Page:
The British Prime Minister Boris Johnson has defended Winston Churchill from protesters who wish to bring down a monument celebrating the wartime prime minister in London.
Johnson argued in an op-ed for The Daily Telegraph that the debate over monuments to problematic historical figures that is currently roiling the UK glosses over the real issue of racism in contemporary society. “We need to attack the substance of the problem, not the symbols,” Johnson said. He vowed to establish a commission to tackle systemic inequality in the country as well as to build more monuments celebrating the accomplishments of Black Britons—but some remain skeptical that he will prioritize these steps.
The op-ed was published after a statue to a slave trader came down in Bristol last week during ongoing Black Lives Matter demonstrations. Since then, protesters have set their sights on other monuments to problematic historical figures, including Winston Churchill.
While the wartime prime minister is often celebrated as a hero for his role during World War II, it is seldom mentioned that he also held racist beliefs. Among other things, such as advocating the use of chemical weapons against “uncivilized tribes,” Churchill once refused to admit wrong had been done to Native Americans or aboriginal Australians, as “a stronger race, a higher-grade race… has come in and taken their place.”
Ahead of a weekend of fiery protests between BLM demonstrators and far-right extremists coming out of the woodwork to “protect” statues, the Mayor of London Sadiq Khan made the decision to board up some of London’s more controversial monuments, including those to Churchill and Nelson Mandela.
While Johnson condemned the actions of protesters who purportedly came to the statue’s “defense,” he said that it is “absurd and deplorable” that Churchill should be the subject of attack in the first place. The former prime minister happens to be a personal hero of Johnson’s and the subject of his 2014 book, .
“Would it not be better and more honest to ask our children to understand the context, to explain the mixture of good and bad in the career of Churchill and everyone else?” Johnson wrote. “I will resist with every breath in my body any attempt to remove that statue from Parliament Square.”
The politician also weighed in on the wider debate about monuments, saying that he is “extremely dubious” about “the growing campaign to edit or photoshop the entire cultural landscape.”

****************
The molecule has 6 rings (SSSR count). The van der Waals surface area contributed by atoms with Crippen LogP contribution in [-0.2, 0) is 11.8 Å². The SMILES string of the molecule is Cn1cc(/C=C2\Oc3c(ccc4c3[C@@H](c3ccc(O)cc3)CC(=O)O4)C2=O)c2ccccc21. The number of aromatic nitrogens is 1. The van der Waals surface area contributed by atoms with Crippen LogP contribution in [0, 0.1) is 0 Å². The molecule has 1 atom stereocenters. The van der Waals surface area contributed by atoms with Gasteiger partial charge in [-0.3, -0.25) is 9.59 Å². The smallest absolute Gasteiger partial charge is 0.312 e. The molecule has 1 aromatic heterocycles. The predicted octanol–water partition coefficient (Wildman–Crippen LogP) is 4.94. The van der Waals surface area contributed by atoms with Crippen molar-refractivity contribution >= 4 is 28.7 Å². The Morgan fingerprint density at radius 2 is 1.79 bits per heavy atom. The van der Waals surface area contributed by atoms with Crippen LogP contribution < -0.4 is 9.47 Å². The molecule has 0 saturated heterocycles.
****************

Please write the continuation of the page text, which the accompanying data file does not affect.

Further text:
Some have received Johnson’s pledge to tackle the underlying issue of inequity as disingenuous considering his own history of racist remarks, including once arguing that colonialism in Africa should have never ended and referring to Black Africans in 2002 as “piccaninnies” with “watermelon smiles.”
For Labour politician David Lammy, Johnson’s calls for a review of the systemic inequalities in UK amount to too little, too late. “The time for review is over,” he wrote on Twitter. “The time for action is now.” In penning the op-ed on Churchill, Lammy said, Johnson was doing exactly what he ostensibly railed against: fostering further division and distracting from the real issues.
The Mayor of London Sadiq Khan has taken a different tack from Johnson, vowing to improve diversity of the landmarks in the city’s public spaces through a new Commission for Diversity in the Public Realm. Much of London’s monuments and street names reflect the outdated perspective of Victorian Britain, and the Mayor said in a statement that the commission will focus on increasing the representation of Black, Asian, and Minority Ethnic communities, women, the LGBTQ+ community, and disability groups.
Specifically, Khan has pledged support for new memorials to Stephen Lawrence, a black British teenager who was murdered in a racially motivated attack in 1993, and the Windrush generation of migrants who came to Britain from the Caribbean amid a labor shortage following World War II. He has also spoken in support of a National Sikh War Memorial and a National Slavery Museum or memorial.
“It is an uncomfortable truth that our city and nation owes a large part of its wealth to its role in the slave trade, but for too long this aspect of our history has been largely ignored,” Kahn said in a statement shared with Artnet News. “By learning more about our country’s role in this crime against humanity, we can all further our understanding about the past, and its long-lasting impact on our society, as well as showing our commitment to fighting racism.”